Gelatin powders were solubilised in distilled water at concentrations between 4%–8% (w/v). Glycerol was added as a plasticizer at a constant glycerol/gelatin powder ratio of 2:5 (w/w). Corn oil (CO) was introduced into all gelatin solutions at a set concentration of 55.18% (w/w), in accordance with those recommendations proposed by Wang et al. [6]. Dispersions were adjusted to a pH of 10.54 using 1 M NaOH or lactic acid, again following guidelines described by Wang et al. [6]. All solutions were stirred using a magnetic stirrer hotplate and heated to 80 °C for 30 min. Dispersions were homogenized in three passes at 480 bar (first stage at 450 bar, second stage at 30 bar) using an APV homogenizer 2000 series (APV, Alberslund, Denmark). Subsequently, films were cast by pouring solutions onto levelled circular Teflon-coated Perspex plates and dried for 24 h at 50% ± 5% relative humidity (RH) and at a temperature of 23 ± 2 °C. The films were peeled from the plates and cut prior to testing.

2.3. Film Morphology

Scanning electron microscopy (SEM) was used to investigate the morphology of the films using JSM-5510 (SEM, JEOL Ltd., Tokyo, Japan) at 5.0 kV. Film samples were cut into appropriate-sized samples and mounted on stubs using double-sided adhesive tape. Prior to analysis, films were coated with gold to make the samples conductive. Subsequently, samples were observed at 1000× magnification.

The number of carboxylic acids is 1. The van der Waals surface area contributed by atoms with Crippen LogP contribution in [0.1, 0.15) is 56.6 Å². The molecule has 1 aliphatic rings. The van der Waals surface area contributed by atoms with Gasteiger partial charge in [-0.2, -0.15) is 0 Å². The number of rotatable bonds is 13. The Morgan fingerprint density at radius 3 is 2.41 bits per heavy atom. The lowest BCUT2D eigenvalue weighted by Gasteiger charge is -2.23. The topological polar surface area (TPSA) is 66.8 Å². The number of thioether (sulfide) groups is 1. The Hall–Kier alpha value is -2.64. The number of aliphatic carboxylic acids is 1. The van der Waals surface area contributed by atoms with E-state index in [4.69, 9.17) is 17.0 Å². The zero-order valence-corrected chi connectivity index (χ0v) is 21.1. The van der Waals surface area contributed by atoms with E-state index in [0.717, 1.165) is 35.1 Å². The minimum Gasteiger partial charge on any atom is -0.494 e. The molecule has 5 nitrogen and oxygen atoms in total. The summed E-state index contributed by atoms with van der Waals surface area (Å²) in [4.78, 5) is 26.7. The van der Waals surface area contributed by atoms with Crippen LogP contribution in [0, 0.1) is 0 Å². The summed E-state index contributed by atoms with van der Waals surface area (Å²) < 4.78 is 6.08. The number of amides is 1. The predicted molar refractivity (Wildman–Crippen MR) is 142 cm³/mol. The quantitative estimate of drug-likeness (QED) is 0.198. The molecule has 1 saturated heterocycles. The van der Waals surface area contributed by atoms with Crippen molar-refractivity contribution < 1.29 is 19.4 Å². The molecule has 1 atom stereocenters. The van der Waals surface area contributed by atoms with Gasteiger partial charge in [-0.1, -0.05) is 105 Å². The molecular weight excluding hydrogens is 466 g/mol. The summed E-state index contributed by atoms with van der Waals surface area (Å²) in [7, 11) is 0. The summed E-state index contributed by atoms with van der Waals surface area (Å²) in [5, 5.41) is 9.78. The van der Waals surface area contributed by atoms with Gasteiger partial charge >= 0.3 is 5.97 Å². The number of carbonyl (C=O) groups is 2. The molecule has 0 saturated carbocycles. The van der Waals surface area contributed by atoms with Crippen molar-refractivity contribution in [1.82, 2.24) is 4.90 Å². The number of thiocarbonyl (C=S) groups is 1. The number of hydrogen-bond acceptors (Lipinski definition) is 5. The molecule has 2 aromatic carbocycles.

2.4. Film Thickness

Film thickness was measured using a hand-held digital micrometer (51031 Käfer, Villingen-Schwenningen, Germany). Measurements were carried out at different film locations and the mean thickness value was used to calculate the permeability of the films.

2.5. Colour Measurement

The surface colour of gelatin films was measured using a Minolta chromameter (CR-300, Minolta Camera Co., Osaka, Japan). Gelatin films were placed on the surface of a white standard plate (L = 97.79, a = 5.18, b = 7.91) and Hunter L, a and b colour values were measured. Colour coordinates ranged from L = 0 (black) to L = 100 (white), −a (greeness) to +a (redness), and −b (blueness) to +b (yellowness).

2.6. Film Opacity

The opacity of gelatin films was determined using a spectrophotometer (Cary 300 Bio, UV-Vis Spectrophotometer, Varian Instruments, CA, USA), set at a wavelength of 500 nm. Four film specimens were taken from each film sample and cut into rectangular pieces (45 × 10 mm). The sample was placed on the inner side of a transparent plastic 10 mm cuvette and the absorbance measured.

The opacities of films were calculated by the following equation according to the method described by Gontard et al. [26]:

opacity = absorbance at 500 nm × film thickness

2.7. Mechanical Properties